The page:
Multi-Protocol Label Switching (MPLS) was created to improve packet performance in the core of the networks and is widely used for that purpose. It has also been adapted for other use cases, and one of the most important is traffic engineering.
If you already have MPLS deployed in your network -- perhaps for a VPN -- MPLS traffic engineering can be very beneficial. Here we'll discuss the additional steps that must be taken, the design criteria, and other design-centric questions that must be answered to do so.
In MPLS traffic engineering, all configurations are done on a specific network node called the headend or ingress node. Here is where all tunnels and constraints are created. Tunnel destination address is also specified at the headend. For example, if an MPLS traffic engineering tunnel will be set up between R2 and R6 in Figure 1, all the definitions are done at R2. The tunnel destinations are called tailend or egress node.
MPLS traffic engineering tunnels are unidirectional tunnels and not congruent. This means that if one tunnel is created to carry traffic between R2 and R6, the return tunnel from R6 to R2 is not created automatically. Reverse tunnels must also be created, but this time R6 is used as the headend and R2 as the tailend. The tailend has no configuration.
Four steps are required for MPLS traffic engineering to take place:
- Link-state protocols carry link attributes in their link-state advertisements (LSAs) or link-state packets (LSPs).
- Based on the constraints defined, the traffic path is calculated with the help of Constrained Shortest Path First (CSPF).
- The path is signaled by Resource Reservation Protocol (RSVP).
- Traffic is then sent to the MPLS traffic engineering tunnel.
Let's take a look these steps in detail:
1. By default, link-state protocols send only connected interface addresses and metric information to their neighbors. Based on this information, the Shortest Path First (SPF) algorithm creates a tree and builds the topology of the network. MPLS traffic engineering allows us to add some constraints. In Figure 1 above, let's assume the R2-R5 link is 5 Mbit/s; R5-R6 is 10 Mbit/s; and all the interfaces between the bottom routers are 6 Mbit/s.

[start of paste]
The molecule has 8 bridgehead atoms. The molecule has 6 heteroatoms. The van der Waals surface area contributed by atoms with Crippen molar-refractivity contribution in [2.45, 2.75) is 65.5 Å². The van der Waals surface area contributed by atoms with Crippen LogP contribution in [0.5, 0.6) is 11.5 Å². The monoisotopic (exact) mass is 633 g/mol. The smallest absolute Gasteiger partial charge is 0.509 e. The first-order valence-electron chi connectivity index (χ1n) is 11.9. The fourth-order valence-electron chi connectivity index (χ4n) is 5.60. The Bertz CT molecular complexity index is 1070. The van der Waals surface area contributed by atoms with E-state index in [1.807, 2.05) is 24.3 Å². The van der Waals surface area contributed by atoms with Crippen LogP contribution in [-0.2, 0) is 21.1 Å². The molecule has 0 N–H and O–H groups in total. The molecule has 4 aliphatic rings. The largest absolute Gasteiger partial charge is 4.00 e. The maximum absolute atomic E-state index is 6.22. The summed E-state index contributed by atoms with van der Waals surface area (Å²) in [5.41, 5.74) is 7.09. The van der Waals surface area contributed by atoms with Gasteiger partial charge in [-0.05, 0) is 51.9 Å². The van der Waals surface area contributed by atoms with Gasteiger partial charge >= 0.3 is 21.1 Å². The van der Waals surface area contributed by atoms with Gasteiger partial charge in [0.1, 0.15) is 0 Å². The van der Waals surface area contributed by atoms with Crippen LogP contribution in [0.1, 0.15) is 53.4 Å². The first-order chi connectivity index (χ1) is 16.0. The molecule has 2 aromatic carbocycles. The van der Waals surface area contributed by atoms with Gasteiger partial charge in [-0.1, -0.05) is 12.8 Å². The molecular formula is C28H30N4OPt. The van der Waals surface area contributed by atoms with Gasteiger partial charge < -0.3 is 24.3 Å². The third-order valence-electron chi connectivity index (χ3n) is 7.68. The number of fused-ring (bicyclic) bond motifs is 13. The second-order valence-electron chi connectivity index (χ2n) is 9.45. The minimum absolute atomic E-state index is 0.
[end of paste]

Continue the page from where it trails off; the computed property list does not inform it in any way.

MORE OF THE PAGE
If we want to set up a 6-Mbit/s tunnel, SPF will not even take the R2-R5-R6 path into consideration, because the link from R2 to R5 does not satisfy the minimum requirement.
In addition, we could assign an administrative attribute, also called a "color," to the link. For example, the R2-R5-R6 interfaces could be designated blue, and the R2-R3-R4-R6 route could be assigned red. At the headend, the constraint can then specify whether to use a path that contains a red or blue color.
The color/affinity information, as well as how much bandwidth must be available, reserved, and unreserved for the tunnel are carried within the link-state packet. In order to carry this information, some extensions have been added to the link-state protocols. Open Shortest Path First (OSPF) carries this information in the Opaque LSA (or Type 10 LSA), and Intermediate System to Intermediate System (IS-IS) uses TLV 22 and 135 for traffic engineering information.
2. As we stated earlier, SPF is used to calculate the path for destinations. For traffic engineering, a slightly modified version of SPF is used, called constrained SPF (CSPF). With the extensions to link state protocols that Opaque LSAs and TLVs provide, a traffic engineering database is created that is only accessible by CSPF.
CSPF can understand that the link from R2 to R5 is 5 Mbit/s and does not satisfy the 6 Mbit/s tunnel constraint. So it will not take that path into consideration in its calculation.
3. If there is an appropriate path, the path is signaled by RSVP. Previously used to provide Integrated Services QoS, RSVP incorporated new messages, including path and reservation messages, to enable MPLS traffic engineering. Label information is carried within the reservation messages.
4. Once a path is signaled, traffic is put into the tunnel. This can be accomplished via many methods including static routing, policy-based routing, class-of-service-based tunnel selection (CBTS), policy-based tunnel selection (PBTS), autoroute, and forwarding adjacency. I'll discuss these methods in detail in a future post.
And in the next part of this series, I explain how to use MPLS traffic engineering path selection for bandwidth optimization.Orhan Ergun, CCIE, CCDE, is a network architect mostly focused on service providers, data centers, virtualization and security. He has more than 10 years in IT, and has worked on many network design and deployment projects. View Full Bio